Mediation is generally used as an alternative to court litigation or arbitration, but it remains popular for resolving civil disputes in cases involving businesses. Companies choose to mediate because they want control over what happens during the process, unlike arbitration, which can feel less controllable. After all, an arbitrator makes the final decision.  Mediation typically involves compromise but allows the parties a role in the ultimate decision to resolve a matter.

Arbitration is a form of out-of-court adjudication in which the parties appoint an impartial third party, instead of going before a judge, to settle their dispute. This third party is known as an arbitrator. While a written contract is not required for arbitration to proceed, they are binding and the decisions made by the arbitrator can only be appealed in extremely limited circumstances.  

In mediation, a neutral mediator helps each side express their opinions and reach a mutually agreeable outcome without making any decisions or expressing any preference on how it should be resolved. In this way, mediation does not aim to provide finality in the case if the parties are unwilling to compromise to resolve their issues. Instead, mediation seeks to provide closure so that both sides can move forward from the dispute with fewer lingering effects given each side’s opportunity to tell their version of the story and, hopefully, resolve it through agreement.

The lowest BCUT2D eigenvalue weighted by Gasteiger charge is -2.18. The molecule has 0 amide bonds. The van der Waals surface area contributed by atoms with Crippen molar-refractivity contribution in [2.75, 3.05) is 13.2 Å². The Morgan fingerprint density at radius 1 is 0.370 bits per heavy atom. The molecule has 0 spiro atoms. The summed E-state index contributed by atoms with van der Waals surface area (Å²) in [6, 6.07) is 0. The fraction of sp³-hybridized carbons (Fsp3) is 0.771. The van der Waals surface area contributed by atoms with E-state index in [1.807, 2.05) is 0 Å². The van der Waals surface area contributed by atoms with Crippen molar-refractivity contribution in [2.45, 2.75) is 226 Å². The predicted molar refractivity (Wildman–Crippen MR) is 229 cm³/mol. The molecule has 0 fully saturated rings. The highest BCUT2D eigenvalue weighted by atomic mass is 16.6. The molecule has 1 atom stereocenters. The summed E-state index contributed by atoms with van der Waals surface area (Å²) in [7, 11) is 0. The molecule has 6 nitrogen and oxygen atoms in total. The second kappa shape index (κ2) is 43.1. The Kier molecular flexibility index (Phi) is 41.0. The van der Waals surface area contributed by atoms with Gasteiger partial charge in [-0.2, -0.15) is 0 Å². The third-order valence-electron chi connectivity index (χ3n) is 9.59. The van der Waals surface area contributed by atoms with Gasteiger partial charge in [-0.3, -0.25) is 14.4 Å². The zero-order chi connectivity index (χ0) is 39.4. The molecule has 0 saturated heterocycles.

Key Differences

Mediation may be a more suitable choice for businesses that want to control their destiny and where the parties have already started negotiations before an impasse is reached. Mediation can also be used as a form of conflict resolution in business, both internally and externally.

On the other hand, arbitration does not require either side to concede anything, so it might be better suited for situations where one of the companies has taken action first or has been wronged by the other company. Any agreement made through arbitration can only be appealed in very limited circumstances, so mediation would remain an option if both companies are interested in exploring options outside of arbitration once successful conciliation takes place. While business owners may prefer having a more significant influence on their outcome, arbitration will avoid the risk of litigation.

Mediation or Arbitration? Nine Real-World Situations & The Most Appropriate Paths to Take 

1. Employees suing their employers for unfair treatment or discrimination

Here, mediation would likely be appropriate because both parties are looking to reach an amicable resolution that does not involve litigation.

2. A customer suing a company for some form of negligence or mishandling

This is another example where mediation may be the better choice, although the parties do not need mediation to avoid litigation. Arbitration might be appropriate in this case because it places more power in the hands of the business, which will likely want its legal team involved with deciding how arbitrators should rule on issues. 

This can be particularly important if complex legal matters at play require special knowledge about the law, which an arbitrator may not have. For instance, attorney-client privilege becomes extremely difficult in arbitration, so there are different ways in which the parties may decide to manage the proceedings if they cannot meet when making arbitration decisions.

3. Two companies with a disagreement over how much money is owed